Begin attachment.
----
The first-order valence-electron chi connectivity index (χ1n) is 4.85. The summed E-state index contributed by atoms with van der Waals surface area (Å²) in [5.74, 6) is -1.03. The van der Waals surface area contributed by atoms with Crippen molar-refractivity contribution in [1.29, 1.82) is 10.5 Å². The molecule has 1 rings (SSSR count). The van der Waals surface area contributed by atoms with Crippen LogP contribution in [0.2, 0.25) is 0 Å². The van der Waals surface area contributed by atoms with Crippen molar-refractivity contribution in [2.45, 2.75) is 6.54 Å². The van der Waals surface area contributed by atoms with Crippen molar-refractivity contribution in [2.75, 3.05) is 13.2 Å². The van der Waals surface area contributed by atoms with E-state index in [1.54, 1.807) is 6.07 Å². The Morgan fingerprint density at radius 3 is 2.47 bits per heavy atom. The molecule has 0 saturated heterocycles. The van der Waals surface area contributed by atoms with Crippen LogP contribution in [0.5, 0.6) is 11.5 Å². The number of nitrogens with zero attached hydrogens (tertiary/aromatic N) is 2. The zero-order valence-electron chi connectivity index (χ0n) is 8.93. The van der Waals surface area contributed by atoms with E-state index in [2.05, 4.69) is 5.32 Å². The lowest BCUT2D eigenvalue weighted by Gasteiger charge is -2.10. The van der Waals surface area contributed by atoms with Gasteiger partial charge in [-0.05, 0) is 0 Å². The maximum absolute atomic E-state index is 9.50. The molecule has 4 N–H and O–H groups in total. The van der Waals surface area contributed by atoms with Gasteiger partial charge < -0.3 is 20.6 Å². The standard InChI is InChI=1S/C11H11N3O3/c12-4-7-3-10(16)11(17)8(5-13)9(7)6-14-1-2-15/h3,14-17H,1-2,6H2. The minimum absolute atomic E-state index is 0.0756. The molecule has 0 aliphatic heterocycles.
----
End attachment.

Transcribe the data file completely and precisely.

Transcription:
The first-order valence-electron chi connectivity index (χ1n) is 4.85. The summed E-state index contributed by atoms with van der Waals surface area (Å²) in [5.74, 6) is -1.03. The van der Waals surface area contributed by atoms with Crippen molar-refractivity contribution in [1.29, 1.82) is 10.5 Å². The molecule has 1 rings (SSSR count). The van der Waals surface area contributed by atoms with Crippen LogP contribution in [0.2, 0.25) is 0 Å². The van der Waals surface area contributed by atoms with Crippen molar-refractivity contribution in [2.45, 2.75) is 6.54 Å². The van der Waals surface area contributed by atoms with Crippen molar-refractivity contribution in [2.75, 3.05) is 13.2 Å². The van der Waals surface area contributed by atoms with E-state index in [1.54, 1.807) is 6.07 Å². The Morgan fingerprint density at radius 3 is 2.47 bits per heavy atom. The molecule has 0 saturated heterocycles. The van der Waals surface area contributed by atoms with Crippen LogP contribution in [0.5, 0.6) is 11.5 Å². The number of nitrogens with zero attached hydrogens (tertiary/aromatic N) is 2. The zero-order valence-electron chi connectivity index (χ0n) is 8.93. The van der Waals surface area contributed by atoms with E-state index in [2.05, 4.69) is 5.32 Å². The lowest BCUT2D eigenvalue weighted by Gasteiger charge is -2.10. The van der Waals surface area contributed by atoms with Gasteiger partial charge in [-0.05, 0) is 0 Å². The maximum absolute atomic E-state index is 9.50. The molecule has 4 N–H and O–H groups in total. The van der Waals surface area contributed by atoms with Gasteiger partial charge < -0.3 is 20.6 Å². The standard InChI is InChI=1S/C11H11N3O3/c12-4-7-3-10(16)11(17)8(5-13)9(7)6-14-1-2-15/h3,14-17H,1-2,6H2. The minimum absolute atomic E-state index is 0.0756. The molecule has 0 aliphatic heterocycles.